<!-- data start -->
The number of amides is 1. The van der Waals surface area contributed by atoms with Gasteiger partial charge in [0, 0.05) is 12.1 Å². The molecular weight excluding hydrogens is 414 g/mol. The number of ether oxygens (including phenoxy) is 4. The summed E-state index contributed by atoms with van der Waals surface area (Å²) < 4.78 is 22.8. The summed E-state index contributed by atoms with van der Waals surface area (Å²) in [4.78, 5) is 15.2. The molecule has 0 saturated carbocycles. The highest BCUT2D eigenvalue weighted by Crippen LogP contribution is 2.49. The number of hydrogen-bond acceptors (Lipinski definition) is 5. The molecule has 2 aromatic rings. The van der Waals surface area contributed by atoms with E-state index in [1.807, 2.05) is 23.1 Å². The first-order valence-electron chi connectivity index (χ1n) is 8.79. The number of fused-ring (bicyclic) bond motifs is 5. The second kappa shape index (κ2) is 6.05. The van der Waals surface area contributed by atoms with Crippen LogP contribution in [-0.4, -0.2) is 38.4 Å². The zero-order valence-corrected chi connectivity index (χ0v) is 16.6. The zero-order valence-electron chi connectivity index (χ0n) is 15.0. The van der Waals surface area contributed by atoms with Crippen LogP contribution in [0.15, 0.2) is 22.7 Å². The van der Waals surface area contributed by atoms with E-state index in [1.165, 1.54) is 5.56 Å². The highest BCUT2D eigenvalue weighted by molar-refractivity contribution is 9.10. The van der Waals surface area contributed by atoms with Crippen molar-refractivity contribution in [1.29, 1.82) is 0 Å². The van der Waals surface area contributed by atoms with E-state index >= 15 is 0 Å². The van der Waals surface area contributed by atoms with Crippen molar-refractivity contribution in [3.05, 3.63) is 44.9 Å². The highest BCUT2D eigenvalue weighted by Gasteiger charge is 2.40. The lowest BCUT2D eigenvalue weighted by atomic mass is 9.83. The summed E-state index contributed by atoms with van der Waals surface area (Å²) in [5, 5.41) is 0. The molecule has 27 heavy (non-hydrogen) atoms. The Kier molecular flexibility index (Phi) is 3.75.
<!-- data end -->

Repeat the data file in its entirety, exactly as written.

The number of amides is 1. The van der Waals surface area contributed by atoms with Gasteiger partial charge in [0, 0.05) is 12.1 Å². The molecular weight excluding hydrogens is 414 g/mol. The number of ether oxygens (including phenoxy) is 4. The summed E-state index contributed by atoms with van der Waals surface area (Å²) < 4.78 is 22.8. The summed E-state index contributed by atoms with van der Waals surface area (Å²) in [4.78, 5) is 15.2. The molecule has 0 saturated carbocycles. The highest BCUT2D eigenvalue weighted by Crippen LogP contribution is 2.49. The number of hydrogen-bond acceptors (Lipinski definition) is 5. The molecule has 2 aromatic rings. The van der Waals surface area contributed by atoms with E-state index in [1.807, 2.05) is 23.1 Å². The first-order valence-electron chi connectivity index (χ1n) is 8.79. The number of fused-ring (bicyclic) bond motifs is 5. The second kappa shape index (κ2) is 6.05. The van der Waals surface area contributed by atoms with Crippen LogP contribution in [-0.4, -0.2) is 38.4 Å². The zero-order valence-corrected chi connectivity index (χ0v) is 16.6. The zero-order valence-electron chi connectivity index (χ0n) is 15.0. The van der Waals surface area contributed by atoms with Crippen LogP contribution in [0.15, 0.2) is 22.7 Å². The van der Waals surface area contributed by atoms with E-state index in [1.165, 1.54) is 5.56 Å². The highest BCUT2D eigenvalue weighted by molar-refractivity contribution is 9.10. The van der Waals surface area contributed by atoms with Crippen molar-refractivity contribution in [1.29, 1.82) is 0 Å². The van der Waals surface area contributed by atoms with E-state index >= 15 is 0 Å². The van der Waals surface area contributed by atoms with Crippen molar-refractivity contribution in [3.05, 3.63) is 44.9 Å². The highest BCUT2D eigenvalue weighted by Gasteiger charge is 2.40. The lowest BCUT2D eigenvalue weighted by atomic mass is 9.83. The summed E-state index contributed by atoms with van der Waals surface area (Å²) in [5, 5.41) is 0. The molecule has 27 heavy (non-hydrogen) atoms. The Kier molecular flexibility index (Phi) is 3.75.